The 5 Components of Myth

May 23, 2018 / Writing & Literature / book reviews / storytelling

Three Suns, 2011
Three Suns, 2011. Experiments in Cyanotype Toning: Coffee


I recently came across a book on storytelling entitled, The Myth Gap, What Happens When Evidence and Arguments Aren’t Enough? by Alex Evans.

Storytelling is something I’m interested in. I want my images to have a story–with a beginning, a middle, and an end. There is a contradiction in what I want to accomplish because generally, fine artwork has to stand by itself. A painting, for example, has to stand by itself. A photograph has to be complete unto itself. If a photographer creates a “body of work” comprising of say 20 images, these images are usually tied together by a recurring motif, a technique, or a concept. It would not be a “story” in the same sense as a novel or a movie.

But what I want is both: a photograph that can stand alone, but at the same time, it must fit within a larger sequence that has a beginning, a middle, and an end. Hence my interest in storytelling.

So every time I come across a book about how to tell a story, I read it as it might help the approach I’m trying to do.

Evans says that we need myths more than ever. He brings up an example of climate change supporters who are losing the battle of public opinion because they are presenting facts and evidence. People do not decide simply based on facts and evidence. They decide based on the stories they tell themselves.

There is a particular story that’s worked in the past: mythology.

Five Components of Myth

According to Alex Evans, for a mythological story to be successful in creating a mind shift in people, it has to have 5 components.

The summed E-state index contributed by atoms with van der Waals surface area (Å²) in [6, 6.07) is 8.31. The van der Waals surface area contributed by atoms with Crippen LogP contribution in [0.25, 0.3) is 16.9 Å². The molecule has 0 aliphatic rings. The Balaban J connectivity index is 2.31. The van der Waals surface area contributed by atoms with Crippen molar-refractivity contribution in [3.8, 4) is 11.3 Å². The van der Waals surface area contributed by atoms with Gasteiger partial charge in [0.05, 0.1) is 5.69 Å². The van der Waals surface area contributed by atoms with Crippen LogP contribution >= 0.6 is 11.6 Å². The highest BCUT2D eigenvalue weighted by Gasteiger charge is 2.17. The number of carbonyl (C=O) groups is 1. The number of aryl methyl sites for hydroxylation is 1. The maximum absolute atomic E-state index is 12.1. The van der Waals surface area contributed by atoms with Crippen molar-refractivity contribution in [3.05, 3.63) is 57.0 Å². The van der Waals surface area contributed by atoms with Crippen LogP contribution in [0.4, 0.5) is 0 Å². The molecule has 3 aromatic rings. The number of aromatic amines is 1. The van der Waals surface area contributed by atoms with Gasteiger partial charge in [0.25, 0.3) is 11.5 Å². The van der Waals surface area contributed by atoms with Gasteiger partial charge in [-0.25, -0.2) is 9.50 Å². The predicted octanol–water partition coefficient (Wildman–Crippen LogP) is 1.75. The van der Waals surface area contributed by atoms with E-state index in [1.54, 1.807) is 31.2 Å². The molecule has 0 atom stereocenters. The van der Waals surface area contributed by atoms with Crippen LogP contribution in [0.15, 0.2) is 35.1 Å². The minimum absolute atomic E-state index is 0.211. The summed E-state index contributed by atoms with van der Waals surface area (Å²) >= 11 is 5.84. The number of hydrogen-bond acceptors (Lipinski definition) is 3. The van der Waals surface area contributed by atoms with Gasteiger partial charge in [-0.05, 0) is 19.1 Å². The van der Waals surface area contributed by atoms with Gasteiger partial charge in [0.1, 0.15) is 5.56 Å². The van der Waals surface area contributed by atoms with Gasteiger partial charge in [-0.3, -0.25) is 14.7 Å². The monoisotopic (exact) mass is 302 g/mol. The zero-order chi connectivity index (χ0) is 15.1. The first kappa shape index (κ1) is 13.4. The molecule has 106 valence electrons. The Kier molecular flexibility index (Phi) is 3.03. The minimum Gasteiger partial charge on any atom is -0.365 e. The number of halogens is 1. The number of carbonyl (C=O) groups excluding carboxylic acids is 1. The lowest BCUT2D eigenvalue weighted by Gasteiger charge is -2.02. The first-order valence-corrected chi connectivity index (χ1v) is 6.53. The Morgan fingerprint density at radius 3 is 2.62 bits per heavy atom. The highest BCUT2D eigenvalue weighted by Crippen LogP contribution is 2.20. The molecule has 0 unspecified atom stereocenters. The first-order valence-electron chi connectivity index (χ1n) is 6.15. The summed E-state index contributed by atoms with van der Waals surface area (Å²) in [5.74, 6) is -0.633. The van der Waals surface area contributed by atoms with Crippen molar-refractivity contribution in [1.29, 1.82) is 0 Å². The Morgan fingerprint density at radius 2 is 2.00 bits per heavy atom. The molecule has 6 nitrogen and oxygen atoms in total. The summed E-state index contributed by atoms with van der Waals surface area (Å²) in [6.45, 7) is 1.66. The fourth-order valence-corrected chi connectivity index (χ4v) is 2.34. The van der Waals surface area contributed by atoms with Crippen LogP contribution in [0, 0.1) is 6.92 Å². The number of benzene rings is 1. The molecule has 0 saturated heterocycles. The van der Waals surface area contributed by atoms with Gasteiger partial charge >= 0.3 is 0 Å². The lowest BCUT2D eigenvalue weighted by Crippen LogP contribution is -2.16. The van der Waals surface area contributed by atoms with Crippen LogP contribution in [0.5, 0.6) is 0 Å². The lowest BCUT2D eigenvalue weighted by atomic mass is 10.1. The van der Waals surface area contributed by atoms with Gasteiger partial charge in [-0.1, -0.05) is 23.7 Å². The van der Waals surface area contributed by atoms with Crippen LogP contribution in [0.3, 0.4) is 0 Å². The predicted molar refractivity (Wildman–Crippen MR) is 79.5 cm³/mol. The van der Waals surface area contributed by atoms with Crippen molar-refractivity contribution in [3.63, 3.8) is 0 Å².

1. A larger definition of Us
  2. A longer definition of Now
  3. A better definition of a “good life”
  4. A chance for redemption
  5. A view of a world restored

A Larger Definition of Us

Mythology is a negative word these days. To say something is a myth is to say that it’s not true, it’s fake news, it’s a lie. This negative connotation is unfortunate as myths have united groups of people for millennia.

Joseph Campbell refers to mythology as “public dreams.” More than ever before, we need a shared dream that will unite us. We need a mythology where it’s no longer black vs white, Christianity vs Islam, or poor vs rich. We need a mythology that covers a larger definition of us–as in the entire planet Earth “Us.”

We don’t have this new mythology yet. No one has created it.

A Longer Definition of Now

We continue to think in the old ways. And the “we” in this previous sentence is not only you or me who are alive right now. The “we” must include future generations. It’s our sons and daughter, and their sons and daughters, and their sons and daughters after that. The mythology of the new century is timeless. It should encompass not just now, but tomorrow as well.

A Better Definition of A Good Life